To more specifically identify or distinguish analytes, researchers can look at variations in rare isotopes (e.g., H, C, N, O and S) or isotopologues. An isotopologue is a chemical that differs from its parent chemical in that at least one atom has a different number of neutrons. Finding isotopologues of different analytes is useful in fields such as forensics, biogeochemistry and personalized medicine. For example, metabolite and drug interactions can be identified using naturally occurring variations in isotopes, versus the current method in which isotopic labeling is required to perform studies. Further, criminal cases could be assisted by isotopologue identification in naming the origins of illegal substances. Current methods of identifying rare isotopes are restricted by sample type and size. While mass spectrometry can identify site-specific and clumped isotope species, it faces challenges in samples with large molecules (> 70 amu) and in identifying multiple isotopologues in a single molecule.
Eiler et al. (2016) developed a technique that helps solve some of the above issues: orbitrap-based Fourier transform isotope ratio mass spectrometry (FT-IRMS).1 Using a Q Exactive GC Orbitrap GC-MS/MS system (Thermo Scientific), an FT-based MS instrument, analytes are delivered with gas flow, and ions are created via electron impact. Mass-range selection is determined using advanced quadrupole technology, and mass analysis is created using Orbitrap mass analyzer-based detection. This system’s fast, automated analysis allows for mass resolutions of 105 and identification of large numbers of peaks across a broad mass range.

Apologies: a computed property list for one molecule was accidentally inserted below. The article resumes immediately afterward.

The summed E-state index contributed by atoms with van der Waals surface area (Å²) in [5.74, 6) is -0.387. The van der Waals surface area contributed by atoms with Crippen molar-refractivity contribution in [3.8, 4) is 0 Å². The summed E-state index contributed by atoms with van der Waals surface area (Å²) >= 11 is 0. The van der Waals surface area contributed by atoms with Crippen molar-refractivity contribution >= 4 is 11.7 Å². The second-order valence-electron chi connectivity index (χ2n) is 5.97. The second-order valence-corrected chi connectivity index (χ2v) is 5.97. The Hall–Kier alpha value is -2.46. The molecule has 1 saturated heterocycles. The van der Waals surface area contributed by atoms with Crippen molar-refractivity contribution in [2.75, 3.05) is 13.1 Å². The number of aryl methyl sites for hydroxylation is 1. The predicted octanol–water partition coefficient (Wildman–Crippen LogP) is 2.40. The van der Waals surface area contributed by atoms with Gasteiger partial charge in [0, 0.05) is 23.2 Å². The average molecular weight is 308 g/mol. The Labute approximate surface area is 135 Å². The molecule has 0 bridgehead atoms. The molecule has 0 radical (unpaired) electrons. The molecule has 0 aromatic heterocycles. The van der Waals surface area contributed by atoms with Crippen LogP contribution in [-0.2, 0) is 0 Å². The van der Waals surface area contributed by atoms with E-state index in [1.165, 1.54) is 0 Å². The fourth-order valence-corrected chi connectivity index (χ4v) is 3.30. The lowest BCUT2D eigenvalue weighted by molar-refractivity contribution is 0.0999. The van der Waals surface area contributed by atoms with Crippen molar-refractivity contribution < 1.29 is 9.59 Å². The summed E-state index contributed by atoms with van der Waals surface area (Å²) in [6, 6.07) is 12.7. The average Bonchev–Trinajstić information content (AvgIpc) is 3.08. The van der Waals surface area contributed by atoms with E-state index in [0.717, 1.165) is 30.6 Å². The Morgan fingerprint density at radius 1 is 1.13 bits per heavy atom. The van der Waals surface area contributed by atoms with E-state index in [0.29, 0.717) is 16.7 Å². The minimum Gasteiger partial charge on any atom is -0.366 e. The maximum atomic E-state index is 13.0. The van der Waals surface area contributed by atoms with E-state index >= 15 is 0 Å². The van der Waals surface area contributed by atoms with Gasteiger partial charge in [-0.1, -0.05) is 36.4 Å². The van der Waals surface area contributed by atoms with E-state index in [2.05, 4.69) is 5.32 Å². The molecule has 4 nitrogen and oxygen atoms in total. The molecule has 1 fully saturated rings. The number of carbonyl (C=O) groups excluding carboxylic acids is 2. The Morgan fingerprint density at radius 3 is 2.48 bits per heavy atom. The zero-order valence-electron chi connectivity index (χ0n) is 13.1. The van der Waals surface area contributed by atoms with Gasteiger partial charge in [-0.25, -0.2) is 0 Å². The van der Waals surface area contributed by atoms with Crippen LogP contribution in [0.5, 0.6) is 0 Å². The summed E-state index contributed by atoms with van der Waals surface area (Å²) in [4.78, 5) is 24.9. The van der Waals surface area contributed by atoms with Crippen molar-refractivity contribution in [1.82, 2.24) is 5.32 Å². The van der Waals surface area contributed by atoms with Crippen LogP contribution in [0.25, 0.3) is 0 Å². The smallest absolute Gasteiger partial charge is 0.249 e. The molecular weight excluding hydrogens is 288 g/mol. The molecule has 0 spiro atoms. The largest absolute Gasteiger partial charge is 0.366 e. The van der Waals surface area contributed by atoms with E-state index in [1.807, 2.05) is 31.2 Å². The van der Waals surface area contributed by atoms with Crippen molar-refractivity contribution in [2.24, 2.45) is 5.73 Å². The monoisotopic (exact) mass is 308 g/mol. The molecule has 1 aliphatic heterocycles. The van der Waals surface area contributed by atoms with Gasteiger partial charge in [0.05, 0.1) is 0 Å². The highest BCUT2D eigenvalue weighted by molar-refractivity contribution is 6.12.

Because having highly controlled sample and standard comparison is important, the group further adapted the Q Exactive GC Orbitrap GC-MS/MS system with three variations:
- a GC column
- an open split
- a pair of reservoirs
These systems increase the time a peak is observed and allow for analysis of room temperature gases as well as stable delivery of sample or standard to the ion source. In analyzing the resolution and sensitivity of the system, the group exceeded resolution seen from other methods of IR analysis and observed robust separation of isotopologues in molecules up to 500 amu. The precision and accuracy of the group’s method is comparable to existing technologies, in which precision limits are controlled by peak intensities and time.
Researchers can benefit in a number of ways from using the group’s Orbitrap-based FT-IRMS instrument. First, the method offers mass resolutions of isotopologues at molecular or fragment masses ≤ 500 amu. Next, the technology offers both speed and mass range in the analysis of many species per sample. Finally, the group conferred sensitivity to analyze trace amounts of submicromolar samples or substituted species quantitatively. Overall this technology will help researchers in multiple fields identify a range of samples in a fast, sensitive and specific way.
1. Eiler, J., et al. (2016, June) “The 100 isotopologue challenge: Orbitrap mass spectrometry as a means of high‐dimension clumped and position‐specific isotope analysis,” poster presented at the 64th ASMS Conference on Mass Spectrometry and Allied Topics, San Antonio, TX, June 5–9, 2016.
Post Author: Rebecca Easley Carpio.